If leadership is a bond of trust between the leader and the led, how do you build that trust?

The Armed Forces Officer (National Defense University Press and Potomac Books Inc. 2007) provides guidance to those who lead in the most challenging environments. Those recommendations are easily adapted to every leadership environment.

Leaders set and enforce the standards: Establishing the expectation of performance is easy. What you do when the expectation is not met can be more difficult. Most importantly, your action or lack of action determines the true level of performance the organization will attain. How do you enforce the standards you set as the leader?

Leaders set the example: This one sounds like a no-brainer; however think how often you point out how your superiors set a poor example. Are your subordinates doing the same? How well do you set the example? If you expect honest and transparent behavior, do your subordinates see you withholding information in making a presentation to the boss? Do you skirt the rules because “rank has its privileges”? Take a few minutes to honestly assess yourself. If your subordinates acted exactly as you do, what would be the outcome?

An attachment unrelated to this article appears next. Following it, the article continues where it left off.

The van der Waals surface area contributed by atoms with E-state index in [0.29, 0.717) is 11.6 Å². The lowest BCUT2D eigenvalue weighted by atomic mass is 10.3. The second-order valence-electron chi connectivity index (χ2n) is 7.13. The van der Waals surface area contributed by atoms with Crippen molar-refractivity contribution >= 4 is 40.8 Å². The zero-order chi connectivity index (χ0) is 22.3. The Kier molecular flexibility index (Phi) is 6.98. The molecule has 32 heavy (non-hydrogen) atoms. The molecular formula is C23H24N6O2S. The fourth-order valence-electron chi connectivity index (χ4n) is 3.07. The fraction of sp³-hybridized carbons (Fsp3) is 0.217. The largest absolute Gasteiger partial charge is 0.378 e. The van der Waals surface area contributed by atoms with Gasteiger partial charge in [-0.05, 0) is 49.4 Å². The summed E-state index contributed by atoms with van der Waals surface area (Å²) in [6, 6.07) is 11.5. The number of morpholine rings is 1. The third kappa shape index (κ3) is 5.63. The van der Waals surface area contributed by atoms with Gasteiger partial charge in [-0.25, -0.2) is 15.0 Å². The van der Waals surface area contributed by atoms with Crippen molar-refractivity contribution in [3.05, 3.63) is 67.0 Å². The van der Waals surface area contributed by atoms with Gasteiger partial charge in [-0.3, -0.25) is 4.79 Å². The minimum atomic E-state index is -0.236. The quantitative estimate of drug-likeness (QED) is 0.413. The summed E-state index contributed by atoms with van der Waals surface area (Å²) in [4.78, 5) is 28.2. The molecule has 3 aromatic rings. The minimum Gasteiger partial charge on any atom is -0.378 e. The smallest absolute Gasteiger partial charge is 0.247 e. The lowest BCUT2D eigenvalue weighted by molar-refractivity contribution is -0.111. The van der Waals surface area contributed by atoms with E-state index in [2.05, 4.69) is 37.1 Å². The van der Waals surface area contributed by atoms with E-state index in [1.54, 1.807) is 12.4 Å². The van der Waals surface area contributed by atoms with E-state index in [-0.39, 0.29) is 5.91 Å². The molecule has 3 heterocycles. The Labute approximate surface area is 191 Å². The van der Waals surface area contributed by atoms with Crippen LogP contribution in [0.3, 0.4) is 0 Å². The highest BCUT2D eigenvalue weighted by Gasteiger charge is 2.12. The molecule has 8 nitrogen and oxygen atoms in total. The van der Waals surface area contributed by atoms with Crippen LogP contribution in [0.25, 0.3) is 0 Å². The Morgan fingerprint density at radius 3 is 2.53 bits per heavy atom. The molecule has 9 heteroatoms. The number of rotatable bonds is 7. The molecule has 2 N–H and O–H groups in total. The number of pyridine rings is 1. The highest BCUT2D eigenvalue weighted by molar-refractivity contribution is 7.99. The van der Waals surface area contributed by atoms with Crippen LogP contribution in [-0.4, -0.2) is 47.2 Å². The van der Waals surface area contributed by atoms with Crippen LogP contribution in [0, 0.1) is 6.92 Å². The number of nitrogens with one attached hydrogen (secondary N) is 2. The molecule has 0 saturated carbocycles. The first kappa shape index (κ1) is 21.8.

Leaders model moral courage: Have you experienced a leader unwilling to take a moral stand and do what was right so they did not rock the boat? How did that change your view of them? Moral courage means doing what is right, even when the consequences may not serve you well. Identify an individual in your organization who regularly demonstrates moral courage? What do you think of them? How do your subordinates grade you on moral courage?

Leaders build and sustain morale: You are leading a high performance organization, working hard, producing results, and delivering on time. But is your team truly a team or just a collection of individuals. Does the team work together and demonstrate that the team is more important then the individual? Do team members step outside their assigned roles to assist others? How do they talk to others about the organization? Quantifying morale can be challenging, however when asked, subordinates will readily make it known how they feel about the team.

Reflecting on these four actions will provide an assessment of your leadership. If you are looking for some actionable feedback, you may consider soliciting input from your subordinates by asking: “How well do I …? Please provide specific positive and negative examples.

Everyone already knows the answers – except you.